Democracy in Black: 3 Writers Wrestle With President Obama’s Blackness

Todd Steven Burroughs
President Barack Obama (second from left) pictured at a Congressional Black Caucus event dinner in Washington, D.C., Sept. 24, 2011, where the president admonished the CBC to “stop complaining.” Pictured with Obama are Rep. Emanuel Cleaver II (D-Mo.), Rep. John Lewis (D-Ga.), the Rev. Joseph Lowery, first lady Michelle Obama and Rep. Donald Payne (D-N.J.).
Chris Kleponis-Pool/Getty Images

The shade that one Black Lives Matter activist threw President Barack Obama Thursday while declining an invitation to a White House Black History Month event only seemed surprising to those not paying attention.

During both of Obama’s terms, and even before, a visible minority of black activists—some prominent, some not, and from different age groups—have criticized their president out loud when they felt their community slighted. They have been, and still are, disappointed because, they say, most of what they have gotten from him is shallow symbolism, while other constituency groups have gotten attention to specific, targeted policies. It seems like a long time ago since those days in 2008 when Barack Obama represented so much to so many, particularly those in the black, sometimes radicalized, grassroots: A new black history was visible, with new opportunities and new freedoms possible.


Eight years later, the experiment in black American democracy is almost finished, and black authors have come forth to discuss Obama and his often-overlooked-by-him constituency. The books are The Black Presidency: Barack Obama and the Politics of Race in America, by Michael Eric Dyson; Fracture: Barack Obama, the Clintons and the Racial Divide, by Joy-Ann Reid, national correspondent for MSNBC; and Democracy in Black: How Race Still Enslaves the American Soul, by Princeton professor Eddie S. Glaude Jr.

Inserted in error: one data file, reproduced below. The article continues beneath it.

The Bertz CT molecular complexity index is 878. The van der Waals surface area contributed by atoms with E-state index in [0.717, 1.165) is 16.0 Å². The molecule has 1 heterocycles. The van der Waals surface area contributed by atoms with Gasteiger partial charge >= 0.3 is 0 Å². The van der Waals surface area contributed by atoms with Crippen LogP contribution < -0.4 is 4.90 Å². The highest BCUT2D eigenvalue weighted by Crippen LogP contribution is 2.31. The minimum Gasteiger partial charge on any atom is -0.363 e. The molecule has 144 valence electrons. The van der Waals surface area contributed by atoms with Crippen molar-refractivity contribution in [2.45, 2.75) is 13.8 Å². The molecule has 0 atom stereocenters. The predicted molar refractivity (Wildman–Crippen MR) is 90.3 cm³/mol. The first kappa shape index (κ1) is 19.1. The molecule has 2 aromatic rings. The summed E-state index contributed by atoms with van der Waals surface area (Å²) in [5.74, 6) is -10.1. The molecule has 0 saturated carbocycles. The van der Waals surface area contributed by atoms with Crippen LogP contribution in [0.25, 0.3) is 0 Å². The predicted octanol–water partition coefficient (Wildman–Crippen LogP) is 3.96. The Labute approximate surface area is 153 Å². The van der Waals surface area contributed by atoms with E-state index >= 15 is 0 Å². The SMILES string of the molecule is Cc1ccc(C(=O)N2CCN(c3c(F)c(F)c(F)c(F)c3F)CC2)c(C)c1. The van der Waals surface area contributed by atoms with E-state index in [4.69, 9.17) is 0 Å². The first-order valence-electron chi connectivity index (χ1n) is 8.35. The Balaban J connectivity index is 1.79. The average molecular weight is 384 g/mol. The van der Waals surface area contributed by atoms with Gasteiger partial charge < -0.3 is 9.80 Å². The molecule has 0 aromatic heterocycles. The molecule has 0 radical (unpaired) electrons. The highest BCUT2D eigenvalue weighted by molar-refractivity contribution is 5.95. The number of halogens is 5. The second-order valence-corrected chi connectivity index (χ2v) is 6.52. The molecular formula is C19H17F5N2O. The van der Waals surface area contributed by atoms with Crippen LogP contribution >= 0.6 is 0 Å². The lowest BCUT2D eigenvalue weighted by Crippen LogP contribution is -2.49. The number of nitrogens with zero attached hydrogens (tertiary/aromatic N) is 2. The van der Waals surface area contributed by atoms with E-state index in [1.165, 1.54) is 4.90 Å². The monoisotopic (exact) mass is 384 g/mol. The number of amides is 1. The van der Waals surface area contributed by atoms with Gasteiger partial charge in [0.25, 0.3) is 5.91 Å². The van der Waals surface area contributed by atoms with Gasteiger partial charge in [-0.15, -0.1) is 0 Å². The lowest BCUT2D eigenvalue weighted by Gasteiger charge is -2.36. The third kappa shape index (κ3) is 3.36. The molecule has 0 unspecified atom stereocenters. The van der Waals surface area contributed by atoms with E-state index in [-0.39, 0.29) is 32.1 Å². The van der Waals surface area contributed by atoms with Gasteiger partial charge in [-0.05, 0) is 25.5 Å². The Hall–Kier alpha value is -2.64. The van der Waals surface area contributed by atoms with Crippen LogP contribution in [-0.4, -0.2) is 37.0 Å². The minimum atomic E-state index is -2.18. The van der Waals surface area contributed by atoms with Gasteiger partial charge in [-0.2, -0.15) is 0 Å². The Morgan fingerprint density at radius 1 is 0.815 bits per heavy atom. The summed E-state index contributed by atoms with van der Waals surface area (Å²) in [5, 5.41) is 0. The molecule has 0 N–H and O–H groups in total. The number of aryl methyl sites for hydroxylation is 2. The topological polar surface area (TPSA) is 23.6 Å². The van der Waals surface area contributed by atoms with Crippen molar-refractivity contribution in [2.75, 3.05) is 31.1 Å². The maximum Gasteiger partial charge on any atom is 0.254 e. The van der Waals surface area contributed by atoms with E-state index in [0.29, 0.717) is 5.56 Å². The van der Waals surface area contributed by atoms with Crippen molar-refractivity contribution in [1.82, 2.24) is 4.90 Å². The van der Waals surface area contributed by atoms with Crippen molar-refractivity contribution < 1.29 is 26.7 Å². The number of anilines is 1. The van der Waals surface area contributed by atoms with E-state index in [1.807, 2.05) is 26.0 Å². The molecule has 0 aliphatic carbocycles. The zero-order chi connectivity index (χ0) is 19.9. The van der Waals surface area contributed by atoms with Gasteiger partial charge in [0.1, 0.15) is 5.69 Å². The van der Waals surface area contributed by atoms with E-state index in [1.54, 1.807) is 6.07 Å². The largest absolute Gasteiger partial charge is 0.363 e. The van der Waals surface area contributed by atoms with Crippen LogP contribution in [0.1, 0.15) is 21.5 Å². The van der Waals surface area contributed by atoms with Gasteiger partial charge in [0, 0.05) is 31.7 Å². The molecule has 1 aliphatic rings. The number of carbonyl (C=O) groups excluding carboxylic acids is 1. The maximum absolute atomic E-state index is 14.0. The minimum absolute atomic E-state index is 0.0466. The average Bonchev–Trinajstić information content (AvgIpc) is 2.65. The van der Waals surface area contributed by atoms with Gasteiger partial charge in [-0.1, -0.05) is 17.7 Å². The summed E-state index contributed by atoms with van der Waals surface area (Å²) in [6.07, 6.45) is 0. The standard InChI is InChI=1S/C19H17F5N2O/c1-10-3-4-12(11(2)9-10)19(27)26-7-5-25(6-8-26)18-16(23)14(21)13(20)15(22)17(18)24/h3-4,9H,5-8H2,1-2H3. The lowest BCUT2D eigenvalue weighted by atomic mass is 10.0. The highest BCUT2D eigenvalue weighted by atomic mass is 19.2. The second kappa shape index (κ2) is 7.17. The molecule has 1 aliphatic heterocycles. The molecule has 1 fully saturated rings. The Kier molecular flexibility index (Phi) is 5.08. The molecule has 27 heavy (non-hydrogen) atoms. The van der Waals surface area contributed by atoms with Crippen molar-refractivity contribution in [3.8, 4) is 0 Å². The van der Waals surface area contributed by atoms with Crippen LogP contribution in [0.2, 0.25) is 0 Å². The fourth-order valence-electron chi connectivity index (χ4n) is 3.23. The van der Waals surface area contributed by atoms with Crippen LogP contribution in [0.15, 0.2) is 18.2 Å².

These fine, very well-written and thought-out books dissect Obama from a decidedly black perspective, analyzing his complicated relationship to his identity as a black president. Glaude’s book takes it a step further, and forecasts what the open-source leadership of post-Obama America is going to look like. These works make it plain: Barack Obama is a man knowingly trapped within white supremacy’s borders, who has had to purposely create false equivalencies of white systemic racism against blacks and white people’s grievances over the idea that other groups are getting ahead of them.


In these books, Obama is a sincere manipulator of black style, substance and history who uses his personal story as a template to create a new America. His new America, however, comes at the expense of unpopular black history and reality. He has what Reid calls “competing inner visions.” He is fought at every turn by institutional racists in the Congress and blatant racists outside of it, and a fearful white public that, as Claude postulates, purposely “disremembers” what it wants to forget. Meanwhile, the scared whites see the black planet coming.

All the black racial markers of the Obama administration are explored, including his “race speech” explaining Jeremiah Wright, his controversial pastor; Obama’s comments on the Henry Louis Gates Jr. arrest; the fatal shooting of Trayvon Martin; his remarks at the 50th anniversary of the March on Washington; and, perhaps most important, his “sermon” at the eulogy of the Rev. Clementa Pinckney, the preacher and state senator who was killed in last year’s Charleston, S.C., church massacre.


All these incidents and more are dissected and diagrammed in great detail. Reid lays out the arguments that Obama caused within black America’s intellectual, media and leadership circles (think: Tavis Smiley vs. Tom Joyner, or Cornel West vs. everybody but Tavis), giving us a needed, and well-told, chronology of how a black president split apart black liberals and leftist activists, people who used to see each other as comrades and friends.

(Dyson and Reid paint Obama’s first U.S. attorney general, Eric Holder, as a hero in the Obama presidency, as the kind of unapologetically black, outspoken government official who Obama, as president, can’t mimic. But Holder tells Dyson that if he and his boss had, by an act of fate, attained reversed positions, Americans would have seen a public Obama similar to Holder’s persona, and vice versa.)